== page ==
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dc.contributor.authorBolanos-Carriel, Carlosen
dc.contributor.authorWegulo, Stephen N.en
dc.contributor.authorBaenziger, P. Stephenen
dc.contributor.authorEskridge, Kent M.en
dc.contributor.authorFunnell-Harris, Deannaen
dc.contributor.authorMcmaster, Nikien
dc.contributor.authorSchmale, David G., IIIen
dc.contributor.authorHallen-Adams, Heather E.en
dc.date.accessioned2021-04-07T18:23:50Zen
dc.date.available2021-04-07T18:23:50Zen
dc.date.issued2020-10-01en
dc.identifier.issn0706-0661en
dc.identifier.urihttp://hdl.handle.net/10919/102976en
dc.description.abstractFusarium head blight (FHB) and the associated mycotoxin deoxynivalenol (DON) negatively impact the wheat industry worldwide. In North America, FHB is mainly caused by Fusarium graminearum sensu stricto. The purpose of this study was to evaluate, under storage conditions, the expression of the DON biosynthetic gene trichodiene synthase (Tri5) of F. graminearum in grain of hard red winter wheat cultivars 'Overley' (FHB-susceptible) and 'Overland' (moderately resistant to FHB) from field plots treated or untreated with the triazole fungicide Prosaro and the strobilurin fungicide Headline. Infected grain was stored and periodically sampled to determine gene expression by qRT-PCR analysis. The F. graminearum housekeeping gene GAPDH was consistently detected, indicative of metabolically active fungi, and Tri5 detection was significantly higher in 'Overley' compared with 'Overland'. Tri5 gene expression and DON concentrations showed little to no correlation; consequently, Tri5 expression levels did not accurately predict DON concentrations. The strobilurin did not significantly reduce Tri5 gene expression compared with untreated wheat. In the triazole treatment, a significant reduction in the relative expression of Tri5 was detected after 120 days, as well as a downregulation of Tri5 from 60 to 120 days of storage in 'Overley'. In grain from strobilurin-treated plots of both cultivars, the expression of Tri5 increased from 0 to 30 days after tempering. Genetic expression of Tri5 that is necessary for the production of DON can increase during storage of high-moisture grain. Fusarium fungi can persist in wheat kernels for several months postharvest and may actively produce toxin during this period.en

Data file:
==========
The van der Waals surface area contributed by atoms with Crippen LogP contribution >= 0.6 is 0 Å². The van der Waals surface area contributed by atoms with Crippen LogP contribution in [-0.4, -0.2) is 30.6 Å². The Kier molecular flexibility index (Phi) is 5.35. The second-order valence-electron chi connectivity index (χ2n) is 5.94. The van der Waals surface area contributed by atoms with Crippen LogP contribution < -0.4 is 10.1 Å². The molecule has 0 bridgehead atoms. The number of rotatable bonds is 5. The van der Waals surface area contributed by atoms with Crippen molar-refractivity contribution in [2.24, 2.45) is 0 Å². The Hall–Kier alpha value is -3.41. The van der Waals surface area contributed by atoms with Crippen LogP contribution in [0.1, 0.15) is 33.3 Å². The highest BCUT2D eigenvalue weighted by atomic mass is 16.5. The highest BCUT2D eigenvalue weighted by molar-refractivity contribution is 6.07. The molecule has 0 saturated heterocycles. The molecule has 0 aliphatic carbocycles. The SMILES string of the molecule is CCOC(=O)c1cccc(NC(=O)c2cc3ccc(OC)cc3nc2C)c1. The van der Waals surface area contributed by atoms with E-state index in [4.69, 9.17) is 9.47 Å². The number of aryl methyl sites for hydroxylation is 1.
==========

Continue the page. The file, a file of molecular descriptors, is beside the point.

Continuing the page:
dc.description.sponsorshipU.S. Department of AgricultureUnited States Department of Agriculture (USDA); Secretariat of Higher Education, Science, Technology and Innovation of Ecuador; Nebraska Wheat Board; U.S. Wheat and Barley Scab InitiativeUnited States Department of Agriculture (USDA) [59-0790-7-080, 422288, 422533]; Hatch Multistate Research Capacity Funding Program [1006715]en
dc.format.mimetypeapplication/pdfen
dc.language.isoenen
dc.rightsPublic Domainen
dc.rights.urihttp://creativecommons.org/publicdomain/mark/1.0/en
dc.subjectdeoxynivalenolen
dc.subjectFusarium head blighten
dc.subjectgene expressionen
dc.subjectstrobilurinen
dc.subjecttriazoleen
dc.subjecttrichodiene synthaseen
dc.subjectwheaten
dc.titleTri5 gene expression analysis during postharvest storage of wheat grain from field plots treated with a triazole and a strobilurin fungicideen
dc.typeArticle - Refereeden
dc.contributor.departmentSchool of Plant and Environmental Sciencesen
dc.description.notesThis work was supported by the U.S. Department of Agriculture; The Secretariat of Higher Education, Science, Technology and Innovation of Ecuador; Nebraska Wheat Board; U.S. Wheat and Barley Scab Initiative [59-0790-7-080; #422288; #422533]; Hatch Multistate Research Capacity Funding Program [1006715].en
dc.title.serialCanadian Journal of Plant Pathologyen
dc.identifier.doihttps://doi.org/10.1080/07060661.2019.1700169en
dc.identifier.volume42en
dc.identifier.issue4en
dc.type.dcmitypeTexten
dc.type.dcmitypeStillImageen
dc.description.adminPublic domain – authored by a U.S. government employeeen
dc.identifier.eissn1715-2992en


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